Most margin algorithms incorporate stress scenarios in some way, They are used as an additional market risk measure to put a lower bound on margin levels in order to avoid procyclicality (in English they make sure that margin is high enough so that you don’t need to raise it in times of high volatility and make things worse).
There has been a lot of volatility recently and plenty of examples of large price moves related to Covid. And this will have caused CCPs to review their stress scenarios and add in any relevant new ones.
And the CCPs aren’t the only ones who have been conducting this analysis. ISDA have also taken the opportunity to recalibrate the parameters used in the SIMM model for UMR.
The important question though is what difference will this have made to margin requirements. The answer depends on whether it is the stress component or the VaR component that is driving the margin requirement. We decided to take a snapshot of a few representative portfolios and look at the difference in the margin before and after the parameter changes.
We looked at three different OTC IRS portfolios at a single CCP. They had warned users that they were updating their stress scenarios and that they were likely to lead to an increase in margins. It is possible that other CCPs might not be as helpful, and that parameters could be updated leading to an unexpected change in margin requirements.
The first portfolio that we considered included a mixture of sensitivities across the whole interest rate curve and multiple currencies. The margin increase following the change in scenarios was 6%.
The second portfolio contained just short data positions, with most sensitivity around the 2 year point. Here the increase in margin was only 4%. However, it is interesting to note that for this position the margin had previously been driven by the FHS VaR component of the margin, but following the update it was the stress component which determined the final value calculated. In fact, the value of the stress component increased by 53%.
The final portfolio consisted of long dated trades with most of the sensitivity concentrated around the 30 year point. Here the margin increase was 29%. For any firms with a similar position this would be a significant change which could cause funding issues and require the level of risk to be adjusted to stay within agreed limits.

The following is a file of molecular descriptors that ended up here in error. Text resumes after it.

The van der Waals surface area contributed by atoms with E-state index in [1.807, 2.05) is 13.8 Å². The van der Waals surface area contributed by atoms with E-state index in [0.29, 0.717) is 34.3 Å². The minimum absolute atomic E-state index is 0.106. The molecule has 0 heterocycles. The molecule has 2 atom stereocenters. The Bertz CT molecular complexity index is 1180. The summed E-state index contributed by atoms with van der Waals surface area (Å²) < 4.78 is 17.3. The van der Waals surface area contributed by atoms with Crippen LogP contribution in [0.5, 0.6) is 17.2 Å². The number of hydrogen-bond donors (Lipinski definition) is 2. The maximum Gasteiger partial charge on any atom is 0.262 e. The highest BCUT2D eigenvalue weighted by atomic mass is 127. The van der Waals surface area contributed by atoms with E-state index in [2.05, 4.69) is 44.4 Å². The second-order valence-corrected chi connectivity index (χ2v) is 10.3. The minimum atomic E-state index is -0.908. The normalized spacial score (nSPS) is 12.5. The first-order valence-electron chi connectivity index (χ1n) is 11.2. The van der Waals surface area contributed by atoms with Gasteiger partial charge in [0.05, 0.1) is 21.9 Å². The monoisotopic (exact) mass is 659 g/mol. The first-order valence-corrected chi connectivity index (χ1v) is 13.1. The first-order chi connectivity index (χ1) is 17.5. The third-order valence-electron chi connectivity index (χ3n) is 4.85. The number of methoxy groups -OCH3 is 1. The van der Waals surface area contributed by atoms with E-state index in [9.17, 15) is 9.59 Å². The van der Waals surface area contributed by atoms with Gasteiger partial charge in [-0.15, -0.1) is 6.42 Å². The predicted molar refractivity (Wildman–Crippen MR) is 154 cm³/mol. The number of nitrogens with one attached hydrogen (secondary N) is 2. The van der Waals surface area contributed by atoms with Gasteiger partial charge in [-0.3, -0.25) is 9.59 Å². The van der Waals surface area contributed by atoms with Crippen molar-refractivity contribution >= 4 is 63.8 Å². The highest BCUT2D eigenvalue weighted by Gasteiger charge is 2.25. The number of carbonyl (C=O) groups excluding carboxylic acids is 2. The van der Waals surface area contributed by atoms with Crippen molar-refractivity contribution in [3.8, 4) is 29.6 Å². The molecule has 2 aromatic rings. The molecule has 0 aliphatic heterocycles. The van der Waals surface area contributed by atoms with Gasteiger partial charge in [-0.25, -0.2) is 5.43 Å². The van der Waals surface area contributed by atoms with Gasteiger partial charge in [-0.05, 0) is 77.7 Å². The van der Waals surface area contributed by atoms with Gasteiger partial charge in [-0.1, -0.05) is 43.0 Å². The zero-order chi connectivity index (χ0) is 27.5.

The new version of SIMM based on the recalibration of the parameters is called SIMM 2.4 and this has been the production version since December 4th. We looked at the impact of this version based on three different mixed portfolios across multiple risk classes.
The increase in the margin requirement was fairly consistent across all of the portfolios. It ranged between 7% and 9%. Although this was not as large as some of the changes we saw in the CCP margin, it is still a significant increase and could have the potential to bring some portfolios closer to the $50M regulatory threshold sooner than expected.
It can be seen that the recalibration of margin algorithms to include Covid stress scenarios has had a material effect on the margin requirements for a range of portfolios. Whilst for some the impact is relatively small, a margin change of nearly 30% for particular portfolios could cause significant issues.
These changes show the impact that market volatility can have on the level of margin calculated. And it should be noted that as these are stress scenarios they will stay within the margin algorithms for the long term as a lower limit on the level of margin requirement.